Special Features

The evolution of innovation in financial services

Masha Cilliers | iBe
25th November 2019
Masha Cilliers
"Integrating with every account providers’ API is a significant piece of work, and intermediaries will help bridge that gap."

Over the last two decades, the financial services industry has become highly dependent on a small number of large players, many of which have grown as a result of mergers and acquisitions.

Some say that innovation in this sector has suffered as a result; sheer size, market dominance and reliance on legacy systems has made it difficult for the large players to innovate themselves and as they have such a broad hold of the market, it also made it difficult for incumbents to mass launch new technologies and thus become profitable.

This, coupled with incumbents failing to open their infrastructure to collaborate with robust fintechs or other startups, has further slowed the pace of technological reform in the market.

Cross border solutions

Innovation has also been hampered by local markets working in isolation. Even in the EU, countries have been working in siloes to provide their own solutions, as opposed to collaborating to build a cross-border solution. In the payments sector, for example, The Netherlands launched iDEAL, Germany launched SOFORT and Sweden launched Klarna.

These companies have all enjoyed huge domestic success but have never managed to take European market share. This is largely due to it being difficult for start-ups to bring their innovative ideas into new markets and to successfully engage with the local consumers. This means that while lots of innovation has been taking place, the market is left with several similar products which are replicated across multiple countries.

The solution is to build cross border channels which will then widen distribution across markets. But this can only be done if there is a network in place which moves money or services from a payer to a payee and that crosses multiple jurisdictions efficiently, for example, banking rails.

Opening the market

For these reasons and to further foster competition, the regulators, especially those in the EU, are keen to open up financial service markets. By encouraging a more open market, established players will be forced to pursue collaborations with startups.

For example, under PSD2, banks are required to create mechanisms, such as Open Banking APIs, which will enable third-party providers to connect securely to the banks’ data on their behalf, as long as customers have consented to their services. In doing so, banks will have to open up their data systems to start-ups, allowing them to provide services from account information aggregation to initiating payments.

Whilst some incumbent financial institutions may be hesitant to embrace this change, there are vast benefits to be gained from this regulation. Firstly, banks will be able to offer new services to their customers and delight them with up-to-date offerings. It also creates a large market for technology intermediaries to help integrate accounts; because whilst opening APIs is great, integrating with every account providers’ API is a significant piece of work, and intermediaries will help bridge that gap.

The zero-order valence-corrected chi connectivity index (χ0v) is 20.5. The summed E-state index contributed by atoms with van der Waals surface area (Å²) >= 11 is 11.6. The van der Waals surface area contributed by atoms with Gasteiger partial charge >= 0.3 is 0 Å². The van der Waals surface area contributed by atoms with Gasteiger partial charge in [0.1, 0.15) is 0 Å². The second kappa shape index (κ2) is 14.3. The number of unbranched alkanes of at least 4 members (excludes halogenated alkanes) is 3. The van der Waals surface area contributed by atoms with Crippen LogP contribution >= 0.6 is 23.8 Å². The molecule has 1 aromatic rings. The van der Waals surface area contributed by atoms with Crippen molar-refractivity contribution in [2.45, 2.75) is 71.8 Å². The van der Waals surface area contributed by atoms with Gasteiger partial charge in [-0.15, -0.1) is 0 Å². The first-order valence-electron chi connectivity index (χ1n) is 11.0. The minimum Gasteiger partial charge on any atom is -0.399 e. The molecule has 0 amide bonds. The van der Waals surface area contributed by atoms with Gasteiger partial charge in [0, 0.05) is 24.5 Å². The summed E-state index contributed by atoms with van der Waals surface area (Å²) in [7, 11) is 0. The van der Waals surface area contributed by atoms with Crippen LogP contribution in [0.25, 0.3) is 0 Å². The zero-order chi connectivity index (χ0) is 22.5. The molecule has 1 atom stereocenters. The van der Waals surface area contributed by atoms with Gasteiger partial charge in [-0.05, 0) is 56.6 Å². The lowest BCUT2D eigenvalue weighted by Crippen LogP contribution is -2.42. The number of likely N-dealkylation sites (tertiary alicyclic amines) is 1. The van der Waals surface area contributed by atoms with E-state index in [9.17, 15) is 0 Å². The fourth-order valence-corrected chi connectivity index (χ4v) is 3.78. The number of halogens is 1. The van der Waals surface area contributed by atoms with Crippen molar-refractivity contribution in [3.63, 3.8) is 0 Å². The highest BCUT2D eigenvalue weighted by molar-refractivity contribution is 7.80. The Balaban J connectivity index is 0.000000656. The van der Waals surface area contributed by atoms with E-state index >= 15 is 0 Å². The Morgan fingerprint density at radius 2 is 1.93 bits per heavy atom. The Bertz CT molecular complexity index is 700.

Another example of regulation in payments is the requirement of applying Strong Customer Authentication (SCA) for accessing accounts and payment initiation.

The compliance conundrum

The challenge lies in who is going to comply first; if a retailer or financial institution is the first to introduce stricter checks, they may lose customers to competitors who are not yet compliant and thus less stringent. As such, there can be a lack of incentive to implement new rules, especially if the price is lost customers and thus lost revenues.

However, if organisations take the time to build a journey that, whilst secure, is also easy or engaging, for example using biometrics or in app features, they should be able to attract new customers, grow their market share and ultimately become the industry leader.

Whilst these regulations may be a burden for many financial and retail companies, it gives them an opportunity to review and update their current, often dated, processes. It also pushes everyone closer to cooperation, encouraging partnerships between relevant parties, and ultimately benefiting consumers. Lastly, it also provides an opportunity for companies to review their customer journeys and to drastically improve them, which is vital in today’s world of heightened customer expectations.

The rules are there to ensure that companies understand and bear responsibility for payments and other financial transactions, so that it is always done with care and with customers front of mind.

Yes, it can be said that the traditional financial services sector has fallen behind in the innovation race, but one hopes that incoming regulation will open up the market, encourage data sharing, and ultimately protect customers and offer them a better service. The financial services sector is certainly undergoing a lot of change!

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